Juni Brosas

Juni Brosas

SOFTWARE ENGINEER · FRONTEND SPECIALIST · TECHNOLOGY ENTHUSIAST · powerlogic1992@gmail.com

Setup a Server-rendering App with Next.JS + Typescript

Posted on March 26, 2019

Setup a Server-rendering App with Next.JS + Typescript

Server-side rendering is an approach which the webserver pre-renders the JS application and serves a parsed DOM to the client, which then “hydrates” the DOM with state. A typical HTML sent by the server when requesting would have a bundle javascript which contains our application. After fetching this response the browser will also fetch the bundle which after a second or two renders the complete page.

Server rendered applications can:

  • improve the startup performance of your application
  • make your application more search engine friendly
  • improve the social media presence with better social media crawlers.

Let us now jump to building a simple application in Next.js with Typescript.

Install Next.js

First, initialize an NPM project.

npm init

Install React + Next.js.

npm install --save next react react-dom

Add a script to your package.json like this:

"scripts": {
  "dev": "next",
  "build": "next build",
  "start": "next start"
}

Next, create an index file ‘pages/index.js’ which will serve as your main component.

function Home() {
  return <h2>Next.js Application</h2>;
}

export default Home;

Every .js files side the pages folder become a route the gets automatically processed and rendered.

Then, to check your progress, test the app by running the npm command.

npm run dev

You should now see a white screen with text “Next.js Application”. Awesome! you now have a bare minimum working application.

Now, the next step would be adding Typescript.

Install Typescript

Install typescript and typing. If you have not stopped the application yet, go on the press ctrl + c.

npm install typescript @zeit/next-typescript @types/next @types/react @types/react-dom --save-dev

Create a tsconfig.json in your project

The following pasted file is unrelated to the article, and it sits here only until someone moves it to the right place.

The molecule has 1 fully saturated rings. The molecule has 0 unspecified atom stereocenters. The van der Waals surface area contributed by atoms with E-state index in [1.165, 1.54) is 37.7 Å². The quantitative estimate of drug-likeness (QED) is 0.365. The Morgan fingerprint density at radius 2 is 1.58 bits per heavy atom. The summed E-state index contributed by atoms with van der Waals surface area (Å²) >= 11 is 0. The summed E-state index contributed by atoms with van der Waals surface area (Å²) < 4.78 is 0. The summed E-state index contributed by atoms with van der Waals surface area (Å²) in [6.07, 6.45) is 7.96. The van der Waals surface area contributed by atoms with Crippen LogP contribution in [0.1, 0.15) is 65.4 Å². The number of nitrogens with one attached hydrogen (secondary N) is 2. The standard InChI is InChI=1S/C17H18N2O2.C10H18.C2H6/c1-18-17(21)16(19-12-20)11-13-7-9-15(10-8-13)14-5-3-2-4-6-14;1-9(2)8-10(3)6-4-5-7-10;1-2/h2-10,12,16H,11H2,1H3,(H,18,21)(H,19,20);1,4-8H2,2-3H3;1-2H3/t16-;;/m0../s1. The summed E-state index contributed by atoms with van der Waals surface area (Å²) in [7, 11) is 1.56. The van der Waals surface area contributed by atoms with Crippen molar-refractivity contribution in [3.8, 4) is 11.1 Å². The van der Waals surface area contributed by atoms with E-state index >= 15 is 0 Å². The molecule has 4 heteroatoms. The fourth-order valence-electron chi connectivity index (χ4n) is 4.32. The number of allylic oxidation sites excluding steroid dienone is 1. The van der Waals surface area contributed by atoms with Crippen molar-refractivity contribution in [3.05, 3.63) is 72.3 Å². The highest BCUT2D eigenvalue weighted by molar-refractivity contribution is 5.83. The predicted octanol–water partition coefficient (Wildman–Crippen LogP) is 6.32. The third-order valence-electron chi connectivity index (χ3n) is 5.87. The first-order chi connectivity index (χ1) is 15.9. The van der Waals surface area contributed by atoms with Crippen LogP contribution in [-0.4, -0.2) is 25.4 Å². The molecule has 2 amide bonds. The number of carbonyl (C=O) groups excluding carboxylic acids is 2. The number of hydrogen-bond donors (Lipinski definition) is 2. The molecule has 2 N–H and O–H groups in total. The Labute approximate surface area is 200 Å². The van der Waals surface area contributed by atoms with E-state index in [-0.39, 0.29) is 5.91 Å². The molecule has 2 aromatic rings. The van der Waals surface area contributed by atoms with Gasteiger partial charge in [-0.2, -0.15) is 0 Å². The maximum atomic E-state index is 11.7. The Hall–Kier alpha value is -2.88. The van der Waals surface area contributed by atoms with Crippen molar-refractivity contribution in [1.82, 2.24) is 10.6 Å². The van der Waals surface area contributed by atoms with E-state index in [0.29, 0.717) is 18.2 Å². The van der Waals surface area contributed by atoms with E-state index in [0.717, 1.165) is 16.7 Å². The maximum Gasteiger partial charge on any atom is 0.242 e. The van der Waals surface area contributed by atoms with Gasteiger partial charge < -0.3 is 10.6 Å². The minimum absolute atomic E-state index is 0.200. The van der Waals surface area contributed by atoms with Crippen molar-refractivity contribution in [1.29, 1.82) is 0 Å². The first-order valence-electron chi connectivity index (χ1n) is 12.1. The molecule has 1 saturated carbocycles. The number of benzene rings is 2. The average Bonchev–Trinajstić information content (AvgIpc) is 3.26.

{
  "compileOnSave": false,
  "compilerOptions": {
    "target": "esnext",
    "module": "esnext",
    "jsx": "preserve",
    "allowJs": true,
    "moduleResolution": "node",
    "allowSyntheticDefaultImports": true,
    "noUnusedLocals": true,
    "noUnusedParameters": true,
    "removeComments": false,
    "preserveConstEnums": true,
    "sourceMap": true,
    "skipLibCheck": true,
    "baseUrl": ".",
    "lib": [
        "dom",
        "es2016"
    ]
  }
}

Create a .babelrc.js in your project

module.exports = {
  presets: ['next/babel', '@zeit/next-typescript/babel'],
};

Create a next.config.js in your project

const withTypescript = require('@zeit/next-typescript');
module.exports = withTypescript();

Rename the index file we created earlier to ‘pages/index.tsx’. Then, change the content of your index component to:

import React from 'react';

export default class extends React.Component {
  render() {
    return (
      <div>
        <h2>Next.js Application</h2>
      </div>
    );
  }
}

Now, in order to see the beauty of Typescript, we will create a greeting component which basically just a text that greets a person.

import React from 'react';

interface IProps {
  name: string;
}

export default class extends React.Component<IProps, {}> {
  render() {
    const { name } = this.props;

    return <div>Hello, {name}</div>;
  }
}

Once you’re done, try running again the app. You should now see this in your screen.

A simple next.js + typescript applicationA simple next.js + typescript application

Congratulations, you now have a simple Next.js + Typescript application. You can check the source code here.